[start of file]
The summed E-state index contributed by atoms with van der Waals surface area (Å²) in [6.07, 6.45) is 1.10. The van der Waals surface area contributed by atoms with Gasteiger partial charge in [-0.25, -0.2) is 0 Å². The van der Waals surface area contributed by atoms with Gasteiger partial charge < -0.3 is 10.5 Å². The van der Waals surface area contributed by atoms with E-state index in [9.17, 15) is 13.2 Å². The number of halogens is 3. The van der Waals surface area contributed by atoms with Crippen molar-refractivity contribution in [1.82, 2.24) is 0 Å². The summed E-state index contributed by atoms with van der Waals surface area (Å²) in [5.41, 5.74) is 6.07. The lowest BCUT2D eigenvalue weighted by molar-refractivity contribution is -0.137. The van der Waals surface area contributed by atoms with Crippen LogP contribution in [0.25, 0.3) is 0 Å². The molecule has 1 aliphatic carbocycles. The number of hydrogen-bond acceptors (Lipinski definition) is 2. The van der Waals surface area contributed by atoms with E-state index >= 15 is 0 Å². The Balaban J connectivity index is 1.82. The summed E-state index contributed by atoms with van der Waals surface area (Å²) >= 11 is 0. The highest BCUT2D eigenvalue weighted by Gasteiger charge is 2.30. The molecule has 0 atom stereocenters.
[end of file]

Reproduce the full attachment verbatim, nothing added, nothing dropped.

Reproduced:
The summed E-state index contributed by atoms with van der Waals surface area (Å²) in [6.07, 6.45) is 1.10. The van der Waals surface area contributed by atoms with Gasteiger partial charge in [-0.25, -0.2) is 0 Å². The van der Waals surface area contributed by atoms with Gasteiger partial charge < -0.3 is 10.5 Å². The van der Waals surface area contributed by atoms with E-state index in [9.17, 15) is 13.2 Å². The number of halogens is 3. The van der Waals surface area contributed by atoms with Crippen molar-refractivity contribution in [1.82, 2.24) is 0 Å². The summed E-state index contributed by atoms with van der Waals surface area (Å²) in [5.41, 5.74) is 6.07. The lowest BCUT2D eigenvalue weighted by molar-refractivity contribution is -0.137. The van der Waals surface area contributed by atoms with Crippen LogP contribution in [0.25, 0.3) is 0 Å². The molecule has 1 aliphatic carbocycles. The number of hydrogen-bond acceptors (Lipinski definition) is 2. The van der Waals surface area contributed by atoms with E-state index >= 15 is 0 Å². The Balaban J connectivity index is 1.82. The summed E-state index contributed by atoms with van der Waals surface area (Å²) >= 11 is 0. The highest BCUT2D eigenvalue weighted by Gasteiger charge is 2.30. The molecule has 0 atom stereocenters.